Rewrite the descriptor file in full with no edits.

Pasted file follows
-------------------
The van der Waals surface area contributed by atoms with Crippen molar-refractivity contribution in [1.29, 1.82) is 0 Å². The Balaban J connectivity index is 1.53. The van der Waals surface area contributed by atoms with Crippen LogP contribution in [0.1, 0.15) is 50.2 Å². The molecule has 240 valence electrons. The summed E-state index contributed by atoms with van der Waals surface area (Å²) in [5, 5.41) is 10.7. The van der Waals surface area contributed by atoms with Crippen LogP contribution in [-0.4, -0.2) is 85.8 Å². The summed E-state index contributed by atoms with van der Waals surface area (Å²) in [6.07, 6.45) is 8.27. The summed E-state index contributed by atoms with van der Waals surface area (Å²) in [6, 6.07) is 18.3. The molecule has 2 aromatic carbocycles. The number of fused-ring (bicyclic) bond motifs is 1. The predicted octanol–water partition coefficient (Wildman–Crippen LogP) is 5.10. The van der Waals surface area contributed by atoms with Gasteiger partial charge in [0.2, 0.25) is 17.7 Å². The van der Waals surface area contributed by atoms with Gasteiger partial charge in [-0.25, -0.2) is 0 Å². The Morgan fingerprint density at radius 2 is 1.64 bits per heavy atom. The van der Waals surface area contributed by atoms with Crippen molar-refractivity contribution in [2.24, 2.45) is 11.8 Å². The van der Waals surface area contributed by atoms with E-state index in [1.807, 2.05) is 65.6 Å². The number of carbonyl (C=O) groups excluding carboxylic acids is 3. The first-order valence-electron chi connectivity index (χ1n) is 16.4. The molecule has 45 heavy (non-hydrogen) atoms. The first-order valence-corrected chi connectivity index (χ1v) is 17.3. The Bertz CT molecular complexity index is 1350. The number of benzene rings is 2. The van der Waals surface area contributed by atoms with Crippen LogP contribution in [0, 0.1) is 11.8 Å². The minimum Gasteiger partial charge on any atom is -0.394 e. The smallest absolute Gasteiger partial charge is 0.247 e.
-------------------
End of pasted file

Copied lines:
The van der Waals surface area contributed by atoms with Crippen molar-refractivity contribution in [1.29, 1.82) is 0 Å². The Balaban J connectivity index is 1.53. The van der Waals surface area contributed by atoms with Crippen LogP contribution in [0.1, 0.15) is 50.2 Å². The molecule has 240 valence electrons. The summed E-state index contributed by atoms with van der Waals surface area (Å²) in [5, 5.41) is 10.7. The van der Waals surface area contributed by atoms with Crippen LogP contribution in [-0.4, -0.2) is 85.8 Å². The summed E-state index contributed by atoms with van der Waals surface area (Å²) in [6.07, 6.45) is 8.27. The summed E-state index contributed by atoms with van der Waals surface area (Å²) in [6, 6.07) is 18.3. The molecule has 2 aromatic carbocycles. The number of fused-ring (bicyclic) bond motifs is 1. The predicted octanol–water partition coefficient (Wildman–Crippen LogP) is 5.10. The van der Waals surface area contributed by atoms with Gasteiger partial charge in [0.2, 0.25) is 17.7 Å². The van der Waals surface area contributed by atoms with Gasteiger partial charge in [-0.25, -0.2) is 0 Å². The Morgan fingerprint density at radius 2 is 1.64 bits per heavy atom. The van der Waals surface area contributed by atoms with Crippen molar-refractivity contribution in [2.24, 2.45) is 11.8 Å². The van der Waals surface area contributed by atoms with E-state index in [1.807, 2.05) is 65.6 Å². The number of carbonyl (C=O) groups excluding carboxylic acids is 3. The first-order valence-electron chi connectivity index (χ1n) is 16.4. The molecule has 45 heavy (non-hydrogen) atoms. The first-order valence-corrected chi connectivity index (χ1v) is 17.3. The Bertz CT molecular complexity index is 1350. The number of benzene rings is 2. The van der Waals surface area contributed by atoms with Crippen LogP contribution in [0, 0.1) is 11.8 Å². The minimum Gasteiger partial charge on any atom is -0.394 e. The smallest absolute Gasteiger partial charge is 0.247 e.